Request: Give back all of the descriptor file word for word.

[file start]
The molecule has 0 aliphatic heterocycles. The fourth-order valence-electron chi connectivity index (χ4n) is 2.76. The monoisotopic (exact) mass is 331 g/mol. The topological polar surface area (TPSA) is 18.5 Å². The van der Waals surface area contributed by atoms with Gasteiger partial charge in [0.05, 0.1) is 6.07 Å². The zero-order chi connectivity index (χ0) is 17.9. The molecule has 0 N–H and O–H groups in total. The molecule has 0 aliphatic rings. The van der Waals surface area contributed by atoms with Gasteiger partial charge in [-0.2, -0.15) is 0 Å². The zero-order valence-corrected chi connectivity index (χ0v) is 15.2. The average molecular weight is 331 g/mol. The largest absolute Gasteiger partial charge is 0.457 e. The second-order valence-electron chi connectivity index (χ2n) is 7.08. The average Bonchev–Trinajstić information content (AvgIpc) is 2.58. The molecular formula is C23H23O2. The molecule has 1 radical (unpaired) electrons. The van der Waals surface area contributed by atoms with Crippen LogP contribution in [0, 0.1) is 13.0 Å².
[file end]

The molecule has 0 aliphatic heterocycles. The fourth-order valence-electron chi connectivity index (χ4n) is 2.76. The monoisotopic (exact) mass is 331 g/mol. The topological polar surface area (TPSA) is 18.5 Å². The van der Waals surface area contributed by atoms with Gasteiger partial charge in [0.05, 0.1) is 6.07 Å². The zero-order chi connectivity index (χ0) is 17.9. The molecule has 0 N–H and O–H groups in total. The molecule has 0 aliphatic rings. The van der Waals surface area contributed by atoms with Gasteiger partial charge in [-0.2, -0.15) is 0 Å². The zero-order valence-corrected chi connectivity index (χ0v) is 15.2. The average molecular weight is 331 g/mol. The largest absolute Gasteiger partial charge is 0.457 e. The second-order valence-electron chi connectivity index (χ2n) is 7.08. The average Bonchev–Trinajstić information content (AvgIpc) is 2.58. The molecular formula is C23H23O2. The molecule has 1 radical (unpaired) electrons. The van der Waals surface area contributed by atoms with Crippen LogP contribution in [0, 0.1) is 13.0 Å².